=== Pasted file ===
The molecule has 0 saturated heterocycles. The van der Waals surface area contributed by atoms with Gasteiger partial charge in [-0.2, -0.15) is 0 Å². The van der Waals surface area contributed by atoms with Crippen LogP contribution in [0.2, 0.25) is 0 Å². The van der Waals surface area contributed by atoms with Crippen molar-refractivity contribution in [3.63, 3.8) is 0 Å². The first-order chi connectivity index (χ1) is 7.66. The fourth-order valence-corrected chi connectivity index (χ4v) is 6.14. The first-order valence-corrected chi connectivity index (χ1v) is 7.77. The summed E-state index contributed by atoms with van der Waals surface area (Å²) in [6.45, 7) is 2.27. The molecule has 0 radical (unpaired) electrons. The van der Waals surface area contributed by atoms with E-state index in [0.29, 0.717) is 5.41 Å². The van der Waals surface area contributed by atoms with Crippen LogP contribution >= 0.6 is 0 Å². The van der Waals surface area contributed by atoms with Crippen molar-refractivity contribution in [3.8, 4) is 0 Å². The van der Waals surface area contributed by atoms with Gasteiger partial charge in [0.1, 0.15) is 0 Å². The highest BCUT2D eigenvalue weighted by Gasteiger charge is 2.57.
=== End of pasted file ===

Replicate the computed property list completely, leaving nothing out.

The molecule has 0 saturated heterocycles. The van der Waals surface area contributed by atoms with Gasteiger partial charge in [-0.2, -0.15) is 0 Å². The van der Waals surface area contributed by atoms with Crippen LogP contribution in [0.2, 0.25) is 0 Å². The van der Waals surface area contributed by atoms with Crippen molar-refractivity contribution in [3.63, 3.8) is 0 Å². The first-order chi connectivity index (χ1) is 7.66. The fourth-order valence-corrected chi connectivity index (χ4v) is 6.14. The first-order valence-corrected chi connectivity index (χ1v) is 7.77. The summed E-state index contributed by atoms with van der Waals surface area (Å²) in [6.45, 7) is 2.27. The molecule has 0 radical (unpaired) electrons. The van der Waals surface area contributed by atoms with E-state index in [0.29, 0.717) is 5.41 Å². The van der Waals surface area contributed by atoms with Crippen LogP contribution >= 0.6 is 0 Å². The van der Waals surface area contributed by atoms with Crippen molar-refractivity contribution in [3.8, 4) is 0 Å². The van der Waals surface area contributed by atoms with Gasteiger partial charge in [0.1, 0.15) is 0 Å². The highest BCUT2D eigenvalue weighted by Gasteiger charge is 2.57.